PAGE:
The Jacksonville poker room has 70 tables, including a raised, high rollers area, a private VIP room, and includes a simulcast room.
The Jacksonville poker room has 70 tables, including a raised, high rollers area, a private VIP room, and includes a simulcast room.
Lessons Learned
It is important to be aware of the concerns that could arise from adapting a structure for a new use. A change in the building’s use may result in the need to bring all or part of the structure up to current code requirements. Modifications in the electrical system, plumbing or landscaping could result in increased costs. Careful analysis is essential when evaluating a potential adaptive reuse project. Also keep in mind that a certain amount of the existing structure must remain in place for the project to be defined as adaptive reuse. It is important to look at the big picture and entire scope of the project and not make any decisions on a permitting issue alone. However, it may make sense to retain enough of the structure to avoid the need for additional permitting. Careful review can help avoid potential challenges and project delays.

Bringing in the local building inspector to confirm code issues is highly recommended. You want to determine all the anticipated cost of the project before work begins. Usually older structures that have been vacant or not well maintained will require additional work, resulting in higher costs to bring them up to current standards. If extensive improvements are required, the project could result in higher construction cost and a longer permitting process, similar to new construction.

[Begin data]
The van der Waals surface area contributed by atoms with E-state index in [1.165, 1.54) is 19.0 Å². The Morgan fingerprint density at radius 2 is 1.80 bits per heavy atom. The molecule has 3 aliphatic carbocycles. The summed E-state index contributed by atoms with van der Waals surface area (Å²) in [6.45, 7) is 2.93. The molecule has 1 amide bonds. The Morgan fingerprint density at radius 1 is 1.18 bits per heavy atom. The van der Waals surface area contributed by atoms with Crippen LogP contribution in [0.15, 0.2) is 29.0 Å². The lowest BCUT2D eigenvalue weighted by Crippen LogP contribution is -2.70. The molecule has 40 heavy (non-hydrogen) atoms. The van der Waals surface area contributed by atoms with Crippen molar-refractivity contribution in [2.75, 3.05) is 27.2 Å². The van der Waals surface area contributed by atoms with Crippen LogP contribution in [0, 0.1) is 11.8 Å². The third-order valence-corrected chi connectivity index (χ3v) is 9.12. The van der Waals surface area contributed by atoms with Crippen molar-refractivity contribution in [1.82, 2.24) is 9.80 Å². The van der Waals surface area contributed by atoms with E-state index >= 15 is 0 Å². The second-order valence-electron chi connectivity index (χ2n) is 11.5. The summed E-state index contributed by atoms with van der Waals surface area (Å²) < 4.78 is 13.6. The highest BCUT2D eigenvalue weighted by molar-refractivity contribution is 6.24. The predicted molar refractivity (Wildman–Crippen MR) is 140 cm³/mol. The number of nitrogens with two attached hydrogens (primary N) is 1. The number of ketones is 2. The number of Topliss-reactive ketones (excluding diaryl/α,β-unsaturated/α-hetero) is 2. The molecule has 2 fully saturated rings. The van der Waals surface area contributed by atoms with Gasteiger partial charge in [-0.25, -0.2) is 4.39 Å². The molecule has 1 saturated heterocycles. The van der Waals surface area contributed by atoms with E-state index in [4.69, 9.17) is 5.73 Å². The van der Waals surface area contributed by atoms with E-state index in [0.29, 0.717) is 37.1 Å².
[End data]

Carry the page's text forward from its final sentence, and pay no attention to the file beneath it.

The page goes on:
It is also vital to understand the history and current attitudes surrounding the site, and to be aware of any negative issues that could arise. Reach out and seek feedback from municipal leaders and neighboring businesses.

Adaptive reuse can also be used to transform gaming facilities into other structures. Jacksonville Greyhound Racing donated another now-closed kennel club to an education organization, which has transformed the formerly vacant facility into a campus for the Jacksonville – KIPP School. The national public charter school targets students in underserved communities. The renovations on the four-story building changed the former clubhouse, covering approximately 170,000 square feet into classrooms, administrative offices and a cafeteria. Changing the sloping grandstands into level classrooms and making the snack bar a full-service cafeteria were among challenges for the design team, but adaptive reuse did save on the overall construction expense. The end result is a positive contribution to the community and goodwill for the facility’s management team.

The adaptive reuse of historically significant buildings can present unique challenges but often offers tremendous rewards, both in goodwill to the community and in future marketing for the facility. Adaptive reuse also can bring new life to other older structures and community landmarks. Consider the Motor City Casino in Detroit where a once-abandoned Wonder Bread factory now houses a sleek, bustling casino. A unique and unusual location can offer added benefits.­

Leave a Comment